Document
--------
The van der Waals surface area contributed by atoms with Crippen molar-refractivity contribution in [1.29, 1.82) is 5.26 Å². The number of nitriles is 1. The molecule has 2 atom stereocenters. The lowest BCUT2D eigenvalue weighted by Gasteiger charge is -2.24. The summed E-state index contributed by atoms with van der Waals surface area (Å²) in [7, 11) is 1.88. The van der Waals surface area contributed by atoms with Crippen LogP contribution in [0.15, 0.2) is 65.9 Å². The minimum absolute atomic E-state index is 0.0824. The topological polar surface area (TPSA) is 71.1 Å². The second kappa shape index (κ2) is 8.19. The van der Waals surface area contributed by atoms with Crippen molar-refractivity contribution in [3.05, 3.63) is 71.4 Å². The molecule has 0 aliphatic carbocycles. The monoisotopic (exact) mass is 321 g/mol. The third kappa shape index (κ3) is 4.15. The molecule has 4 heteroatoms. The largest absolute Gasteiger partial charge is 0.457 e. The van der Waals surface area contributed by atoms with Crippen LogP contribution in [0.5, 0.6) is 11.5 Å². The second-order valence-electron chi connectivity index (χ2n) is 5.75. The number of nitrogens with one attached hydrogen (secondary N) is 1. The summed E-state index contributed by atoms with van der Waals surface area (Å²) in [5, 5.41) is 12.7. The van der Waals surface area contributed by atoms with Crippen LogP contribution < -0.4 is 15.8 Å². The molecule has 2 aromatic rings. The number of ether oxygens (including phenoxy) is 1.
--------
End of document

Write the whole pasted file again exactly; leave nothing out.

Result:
The van der Waals surface area contributed by atoms with Crippen molar-refractivity contribution in [1.29, 1.82) is 5.26 Å². The number of nitriles is 1. The molecule has 2 atom stereocenters. The lowest BCUT2D eigenvalue weighted by Gasteiger charge is -2.24. The summed E-state index contributed by atoms with van der Waals surface area (Å²) in [7, 11) is 1.88. The van der Waals surface area contributed by atoms with Crippen LogP contribution in [0.15, 0.2) is 65.9 Å². The minimum absolute atomic E-state index is 0.0824. The topological polar surface area (TPSA) is 71.1 Å². The second kappa shape index (κ2) is 8.19. The van der Waals surface area contributed by atoms with Crippen molar-refractivity contribution in [3.05, 3.63) is 71.4 Å². The molecule has 0 aliphatic carbocycles. The monoisotopic (exact) mass is 321 g/mol. The third kappa shape index (κ3) is 4.15. The molecule has 4 heteroatoms. The largest absolute Gasteiger partial charge is 0.457 e. The van der Waals surface area contributed by atoms with Crippen LogP contribution in [0.5, 0.6) is 11.5 Å². The second-order valence-electron chi connectivity index (χ2n) is 5.75. The number of nitrogens with one attached hydrogen (secondary N) is 1. The summed E-state index contributed by atoms with van der Waals surface area (Å²) in [5, 5.41) is 12.7. The van der Waals surface area contributed by atoms with Crippen LogP contribution < -0.4 is 15.8 Å². The molecule has 2 aromatic rings. The number of ether oxygens (including phenoxy) is 1.